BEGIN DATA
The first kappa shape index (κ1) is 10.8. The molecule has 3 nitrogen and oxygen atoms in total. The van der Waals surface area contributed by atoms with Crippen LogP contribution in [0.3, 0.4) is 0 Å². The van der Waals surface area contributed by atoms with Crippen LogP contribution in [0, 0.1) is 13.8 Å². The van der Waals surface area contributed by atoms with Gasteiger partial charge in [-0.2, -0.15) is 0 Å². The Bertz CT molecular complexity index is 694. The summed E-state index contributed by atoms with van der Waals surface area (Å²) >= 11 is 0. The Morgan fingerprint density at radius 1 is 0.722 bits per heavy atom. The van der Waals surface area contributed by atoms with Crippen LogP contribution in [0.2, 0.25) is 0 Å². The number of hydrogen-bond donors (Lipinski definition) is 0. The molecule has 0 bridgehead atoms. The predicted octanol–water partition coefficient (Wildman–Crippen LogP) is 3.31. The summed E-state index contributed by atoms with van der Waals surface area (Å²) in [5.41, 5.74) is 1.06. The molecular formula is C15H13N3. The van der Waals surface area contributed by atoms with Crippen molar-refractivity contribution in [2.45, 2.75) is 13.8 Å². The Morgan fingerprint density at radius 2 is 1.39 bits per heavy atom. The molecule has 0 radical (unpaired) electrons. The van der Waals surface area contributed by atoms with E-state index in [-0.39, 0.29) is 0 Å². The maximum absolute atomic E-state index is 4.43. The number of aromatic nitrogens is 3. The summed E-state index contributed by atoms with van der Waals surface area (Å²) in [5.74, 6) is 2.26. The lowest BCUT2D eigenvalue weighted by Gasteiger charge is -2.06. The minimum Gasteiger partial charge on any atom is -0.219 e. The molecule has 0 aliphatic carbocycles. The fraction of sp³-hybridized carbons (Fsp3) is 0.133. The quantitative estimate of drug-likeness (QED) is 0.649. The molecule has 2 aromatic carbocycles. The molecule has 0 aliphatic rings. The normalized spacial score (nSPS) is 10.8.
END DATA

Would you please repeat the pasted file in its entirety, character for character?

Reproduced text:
The first kappa shape index (κ1) is 10.8. The molecule has 3 nitrogen and oxygen atoms in total. The van der Waals surface area contributed by atoms with Crippen LogP contribution in [0.3, 0.4) is 0 Å². The van der Waals surface area contributed by atoms with Crippen LogP contribution in [0, 0.1) is 13.8 Å². The van der Waals surface area contributed by atoms with Gasteiger partial charge in [-0.2, -0.15) is 0 Å². The Bertz CT molecular complexity index is 694. The summed E-state index contributed by atoms with van der Waals surface area (Å²) >= 11 is 0. The Morgan fingerprint density at radius 1 is 0.722 bits per heavy atom. The van der Waals surface area contributed by atoms with Crippen LogP contribution in [0.2, 0.25) is 0 Å². The number of hydrogen-bond donors (Lipinski definition) is 0. The molecule has 0 bridgehead atoms. The predicted octanol–water partition coefficient (Wildman–Crippen LogP) is 3.31. The summed E-state index contributed by atoms with van der Waals surface area (Å²) in [5.41, 5.74) is 1.06. The molecular formula is C15H13N3. The van der Waals surface area contributed by atoms with Crippen molar-refractivity contribution in [2.45, 2.75) is 13.8 Å². The Morgan fingerprint density at radius 2 is 1.39 bits per heavy atom. The molecule has 0 radical (unpaired) electrons. The van der Waals surface area contributed by atoms with E-state index in [-0.39, 0.29) is 0 Å². The maximum absolute atomic E-state index is 4.43. The number of aromatic nitrogens is 3. The summed E-state index contributed by atoms with van der Waals surface area (Å²) in [5.74, 6) is 2.26. The lowest BCUT2D eigenvalue weighted by Gasteiger charge is -2.06. The minimum Gasteiger partial charge on any atom is -0.219 e. The molecule has 0 aliphatic carbocycles. The fraction of sp³-hybridized carbons (Fsp3) is 0.133. The quantitative estimate of drug-likeness (QED) is 0.649. The molecule has 2 aromatic carbocycles. The molecule has 0 aliphatic rings. The normalized spacial score (nSPS) is 10.8.